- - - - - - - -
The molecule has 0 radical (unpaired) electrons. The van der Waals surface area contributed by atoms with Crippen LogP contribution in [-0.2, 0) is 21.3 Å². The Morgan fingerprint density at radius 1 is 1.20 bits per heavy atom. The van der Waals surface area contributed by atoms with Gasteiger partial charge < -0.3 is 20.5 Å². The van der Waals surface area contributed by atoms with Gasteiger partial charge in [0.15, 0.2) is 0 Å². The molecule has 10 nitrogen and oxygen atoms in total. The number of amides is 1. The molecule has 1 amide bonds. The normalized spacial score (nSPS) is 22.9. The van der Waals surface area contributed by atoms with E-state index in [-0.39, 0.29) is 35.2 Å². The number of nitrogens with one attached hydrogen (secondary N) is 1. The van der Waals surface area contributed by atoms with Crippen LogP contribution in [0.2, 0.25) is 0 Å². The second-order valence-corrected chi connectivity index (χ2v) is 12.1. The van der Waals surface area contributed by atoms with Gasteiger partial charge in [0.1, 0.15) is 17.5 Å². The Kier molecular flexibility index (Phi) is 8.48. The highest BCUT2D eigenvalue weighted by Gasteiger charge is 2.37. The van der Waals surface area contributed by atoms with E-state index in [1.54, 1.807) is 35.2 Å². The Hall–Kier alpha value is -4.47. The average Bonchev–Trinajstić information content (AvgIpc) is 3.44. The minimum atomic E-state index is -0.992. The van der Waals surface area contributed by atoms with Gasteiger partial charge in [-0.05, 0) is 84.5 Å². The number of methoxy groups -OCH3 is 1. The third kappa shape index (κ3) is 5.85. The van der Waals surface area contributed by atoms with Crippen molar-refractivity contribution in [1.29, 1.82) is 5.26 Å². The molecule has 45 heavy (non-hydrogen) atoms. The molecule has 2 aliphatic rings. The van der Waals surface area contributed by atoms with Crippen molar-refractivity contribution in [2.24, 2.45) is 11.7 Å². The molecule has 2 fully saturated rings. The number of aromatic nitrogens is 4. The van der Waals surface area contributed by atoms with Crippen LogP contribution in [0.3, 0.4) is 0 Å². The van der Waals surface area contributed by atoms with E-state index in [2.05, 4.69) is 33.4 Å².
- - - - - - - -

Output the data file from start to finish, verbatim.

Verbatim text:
The molecule has 0 radical (unpaired) electrons. The van der Waals surface area contributed by atoms with Crippen LogP contribution in [-0.2, 0) is 21.3 Å². The Morgan fingerprint density at radius 1 is 1.20 bits per heavy atom. The van der Waals surface area contributed by atoms with Gasteiger partial charge < -0.3 is 20.5 Å². The van der Waals surface area contributed by atoms with Gasteiger partial charge in [0.15, 0.2) is 0 Å². The molecule has 10 nitrogen and oxygen atoms in total. The number of amides is 1. The molecule has 1 amide bonds. The normalized spacial score (nSPS) is 22.9. The van der Waals surface area contributed by atoms with E-state index in [-0.39, 0.29) is 35.2 Å². The number of nitrogens with one attached hydrogen (secondary N) is 1. The van der Waals surface area contributed by atoms with Crippen LogP contribution in [0.2, 0.25) is 0 Å². The second-order valence-corrected chi connectivity index (χ2v) is 12.1. The van der Waals surface area contributed by atoms with Gasteiger partial charge in [0.1, 0.15) is 17.5 Å². The Kier molecular flexibility index (Phi) is 8.48. The highest BCUT2D eigenvalue weighted by Gasteiger charge is 2.37. The van der Waals surface area contributed by atoms with E-state index in [1.54, 1.807) is 35.2 Å². The Hall–Kier alpha value is -4.47. The average Bonchev–Trinajstić information content (AvgIpc) is 3.44. The minimum atomic E-state index is -0.992. The van der Waals surface area contributed by atoms with Gasteiger partial charge in [-0.05, 0) is 84.5 Å². The number of methoxy groups -OCH3 is 1. The third kappa shape index (κ3) is 5.85. The van der Waals surface area contributed by atoms with Crippen molar-refractivity contribution in [1.29, 1.82) is 5.26 Å². The molecule has 45 heavy (non-hydrogen) atoms. The molecule has 2 aliphatic rings. The van der Waals surface area contributed by atoms with Crippen molar-refractivity contribution in [2.24, 2.45) is 11.7 Å². The molecule has 2 fully saturated rings. The number of aromatic nitrogens is 4. The van der Waals surface area contributed by atoms with Crippen LogP contribution in [0.3, 0.4) is 0 Å². The van der Waals surface area contributed by atoms with E-state index in [2.05, 4.69) is 33.4 Å².